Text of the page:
Be sure to explain to your kids/guests why you’re throwing a piece of bread into a lake. Give them a minute or two to consider the previous year and make a commitment to overcome in the coming year.
Begin the meal by having the women and girls light the candles while reciting the traditional blessing,
“Blessed are You, Lord our God, King of the Universe, who has sanctified us by His Word, and commanded us to light the holiday candles.”
As your family is ushering a sweet new year, you should prepare a sweet meal. Apples dipped in honey, round challah bread, sweet potatoes, beats, dates, raisins, and pomegranates should be served as sides/appetizers. Since this is the “head of the year,” it is customary to serve a fish head, reminding guests that this next year they will be the head and not the tail (Deuteronomy 28:13). Of course, you don’t have to consume the head. For a main dish, you can prepare something fish-based or a chicken. Dessert can follow in the fruit theme with a berry pie.
Blow the Shofar in Memorial of Kingships
One of the biblical mandates for Rosh Hashanah reads,
“In the seventh month, on the first day of the month, you shall have a sabbath-rest, a memorial of blowing of trumpets, a holy convocation.” (Leviticus 23:24)
As such, it is customary to blow the shofar during Rosh Hashanah. When asked why we blow the shofar, one answer the Talmud gives is that we do it “in remembrance of kingships.” Part of celebrating the new year is every one of us acknowledging that God is our King and the King of the Universe, and just as we cast off the sins of last year, we also make a commitment to live for God our King this coming year.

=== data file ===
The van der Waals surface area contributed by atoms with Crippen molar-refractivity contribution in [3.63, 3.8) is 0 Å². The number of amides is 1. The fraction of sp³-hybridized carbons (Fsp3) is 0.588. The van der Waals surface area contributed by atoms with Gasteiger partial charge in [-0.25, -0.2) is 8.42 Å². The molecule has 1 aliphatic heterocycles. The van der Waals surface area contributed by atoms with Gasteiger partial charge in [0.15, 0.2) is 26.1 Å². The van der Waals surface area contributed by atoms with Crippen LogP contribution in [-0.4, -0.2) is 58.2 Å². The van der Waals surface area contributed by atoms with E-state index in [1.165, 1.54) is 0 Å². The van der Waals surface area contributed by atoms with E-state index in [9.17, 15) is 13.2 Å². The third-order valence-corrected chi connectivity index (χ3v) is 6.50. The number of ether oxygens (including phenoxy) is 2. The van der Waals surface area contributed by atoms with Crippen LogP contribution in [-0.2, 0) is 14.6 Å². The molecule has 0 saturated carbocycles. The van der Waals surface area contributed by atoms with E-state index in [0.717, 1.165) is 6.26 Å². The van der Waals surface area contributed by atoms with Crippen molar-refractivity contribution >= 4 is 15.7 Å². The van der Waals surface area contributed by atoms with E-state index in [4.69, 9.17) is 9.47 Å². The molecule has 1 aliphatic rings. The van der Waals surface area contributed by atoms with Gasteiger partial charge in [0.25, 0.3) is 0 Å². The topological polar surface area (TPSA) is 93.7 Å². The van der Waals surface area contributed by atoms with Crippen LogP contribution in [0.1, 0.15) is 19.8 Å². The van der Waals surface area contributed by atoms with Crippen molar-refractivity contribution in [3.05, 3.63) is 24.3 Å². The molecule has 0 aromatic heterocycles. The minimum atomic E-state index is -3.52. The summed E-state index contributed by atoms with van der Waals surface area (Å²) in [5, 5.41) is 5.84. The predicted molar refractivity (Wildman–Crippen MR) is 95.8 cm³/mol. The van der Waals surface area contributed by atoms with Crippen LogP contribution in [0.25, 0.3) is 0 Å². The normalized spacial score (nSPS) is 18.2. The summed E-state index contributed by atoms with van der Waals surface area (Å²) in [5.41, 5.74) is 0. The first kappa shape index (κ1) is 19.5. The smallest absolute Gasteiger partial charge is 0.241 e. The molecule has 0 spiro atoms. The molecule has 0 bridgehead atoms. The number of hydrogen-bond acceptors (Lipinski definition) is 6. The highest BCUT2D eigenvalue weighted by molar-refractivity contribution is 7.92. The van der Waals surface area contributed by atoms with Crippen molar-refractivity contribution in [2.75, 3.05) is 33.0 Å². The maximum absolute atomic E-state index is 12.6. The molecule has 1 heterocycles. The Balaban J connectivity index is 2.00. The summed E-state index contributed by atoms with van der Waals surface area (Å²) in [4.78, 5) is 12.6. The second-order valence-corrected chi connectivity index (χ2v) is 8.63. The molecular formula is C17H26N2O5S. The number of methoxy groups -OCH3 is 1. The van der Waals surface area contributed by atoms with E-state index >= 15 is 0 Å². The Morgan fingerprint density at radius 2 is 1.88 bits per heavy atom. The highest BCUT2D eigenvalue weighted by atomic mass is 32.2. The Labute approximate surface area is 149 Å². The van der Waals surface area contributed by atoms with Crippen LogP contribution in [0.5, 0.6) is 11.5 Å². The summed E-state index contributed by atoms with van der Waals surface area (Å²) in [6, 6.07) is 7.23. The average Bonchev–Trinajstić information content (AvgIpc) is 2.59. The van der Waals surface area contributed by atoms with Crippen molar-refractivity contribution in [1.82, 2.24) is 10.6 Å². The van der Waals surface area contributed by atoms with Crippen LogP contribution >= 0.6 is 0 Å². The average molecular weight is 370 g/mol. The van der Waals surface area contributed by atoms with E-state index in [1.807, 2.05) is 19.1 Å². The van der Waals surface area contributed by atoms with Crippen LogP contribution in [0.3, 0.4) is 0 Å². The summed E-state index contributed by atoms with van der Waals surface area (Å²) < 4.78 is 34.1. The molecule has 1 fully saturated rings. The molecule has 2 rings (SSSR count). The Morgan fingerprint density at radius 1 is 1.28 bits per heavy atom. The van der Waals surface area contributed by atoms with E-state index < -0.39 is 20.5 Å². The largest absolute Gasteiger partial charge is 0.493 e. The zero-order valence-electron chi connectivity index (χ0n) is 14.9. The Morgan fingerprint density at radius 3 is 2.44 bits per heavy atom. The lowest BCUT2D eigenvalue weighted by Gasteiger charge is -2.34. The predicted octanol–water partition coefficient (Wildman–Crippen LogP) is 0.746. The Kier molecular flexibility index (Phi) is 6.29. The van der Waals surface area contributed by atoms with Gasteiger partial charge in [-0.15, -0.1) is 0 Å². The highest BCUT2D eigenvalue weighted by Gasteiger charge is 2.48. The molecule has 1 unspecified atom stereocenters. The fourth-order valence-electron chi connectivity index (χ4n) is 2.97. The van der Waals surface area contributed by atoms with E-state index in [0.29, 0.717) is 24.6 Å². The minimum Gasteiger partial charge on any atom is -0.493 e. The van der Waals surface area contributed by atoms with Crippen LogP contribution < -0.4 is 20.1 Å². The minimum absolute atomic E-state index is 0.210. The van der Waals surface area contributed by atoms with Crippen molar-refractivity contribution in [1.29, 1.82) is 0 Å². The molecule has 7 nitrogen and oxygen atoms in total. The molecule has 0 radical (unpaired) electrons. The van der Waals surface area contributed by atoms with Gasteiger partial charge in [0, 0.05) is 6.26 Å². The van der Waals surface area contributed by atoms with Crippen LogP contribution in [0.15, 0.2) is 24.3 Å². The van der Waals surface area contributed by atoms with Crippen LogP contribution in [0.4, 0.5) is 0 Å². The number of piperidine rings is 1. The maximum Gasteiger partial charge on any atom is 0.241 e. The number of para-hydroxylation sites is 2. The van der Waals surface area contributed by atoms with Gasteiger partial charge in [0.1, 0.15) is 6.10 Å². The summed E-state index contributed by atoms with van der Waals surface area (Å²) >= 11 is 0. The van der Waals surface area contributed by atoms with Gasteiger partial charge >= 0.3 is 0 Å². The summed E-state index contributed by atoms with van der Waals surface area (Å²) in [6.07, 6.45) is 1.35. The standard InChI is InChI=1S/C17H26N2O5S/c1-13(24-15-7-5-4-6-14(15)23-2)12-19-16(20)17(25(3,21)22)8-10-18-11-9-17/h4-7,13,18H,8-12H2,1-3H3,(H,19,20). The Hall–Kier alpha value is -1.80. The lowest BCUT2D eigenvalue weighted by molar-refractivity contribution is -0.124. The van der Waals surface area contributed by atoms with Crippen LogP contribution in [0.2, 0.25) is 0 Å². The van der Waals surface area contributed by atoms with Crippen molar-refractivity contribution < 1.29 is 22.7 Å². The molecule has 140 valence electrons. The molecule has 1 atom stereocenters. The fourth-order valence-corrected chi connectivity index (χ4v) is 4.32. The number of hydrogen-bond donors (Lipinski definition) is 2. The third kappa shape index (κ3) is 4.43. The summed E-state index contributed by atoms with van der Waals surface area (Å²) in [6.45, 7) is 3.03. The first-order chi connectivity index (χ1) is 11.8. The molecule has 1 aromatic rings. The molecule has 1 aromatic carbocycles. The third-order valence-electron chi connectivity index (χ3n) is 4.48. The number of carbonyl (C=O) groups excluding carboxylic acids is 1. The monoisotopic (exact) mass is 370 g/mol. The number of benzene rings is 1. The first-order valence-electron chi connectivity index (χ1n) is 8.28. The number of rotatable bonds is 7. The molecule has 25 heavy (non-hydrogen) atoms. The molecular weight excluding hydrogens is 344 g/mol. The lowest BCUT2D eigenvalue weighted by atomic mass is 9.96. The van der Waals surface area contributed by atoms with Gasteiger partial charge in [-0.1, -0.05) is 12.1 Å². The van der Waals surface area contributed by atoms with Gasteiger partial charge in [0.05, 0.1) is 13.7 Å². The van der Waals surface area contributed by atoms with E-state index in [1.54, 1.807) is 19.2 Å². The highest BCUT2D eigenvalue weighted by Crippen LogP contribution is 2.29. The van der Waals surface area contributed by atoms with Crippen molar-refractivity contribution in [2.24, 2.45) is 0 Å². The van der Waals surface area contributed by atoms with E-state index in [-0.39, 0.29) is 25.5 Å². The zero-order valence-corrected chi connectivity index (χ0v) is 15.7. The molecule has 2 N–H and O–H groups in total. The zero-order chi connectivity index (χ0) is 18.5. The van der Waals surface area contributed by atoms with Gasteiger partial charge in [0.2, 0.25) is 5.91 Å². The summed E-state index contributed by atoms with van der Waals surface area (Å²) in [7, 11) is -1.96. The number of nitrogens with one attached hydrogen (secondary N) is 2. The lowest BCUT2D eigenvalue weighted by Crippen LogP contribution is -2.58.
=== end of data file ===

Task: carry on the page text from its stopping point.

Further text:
But notice that “kings” is plural. We aren’t simply celebrating that God is God. We are celebrating that God has created each and every one of us to rule and reign as kings on earth (Genesis 1:28, Exodus 19:6, Romans 5:17, 1 Peter 2:9, Revelation 1:6). So as we blow the shofar, we make a commitment to serve Jesus Christ our King and rejoice that we get to reign in life with Him.
Once you explain why we sound the trumpet, pull out your shofar are give it one long blast, three medium blasts, nine short blasts, and finally one really, really long blast.
On the first night of Rosh Hashanah, read Genesis 21:1-34—the birth of Isaac—with your family. The next night, it is customary to read Genesis 22:1-24—the binding of Isaac. You can also read Genesis 1 with your family, as Rosh Hashanah is traditionally when God created Adam and Eve—the original royal priesthood of the earth.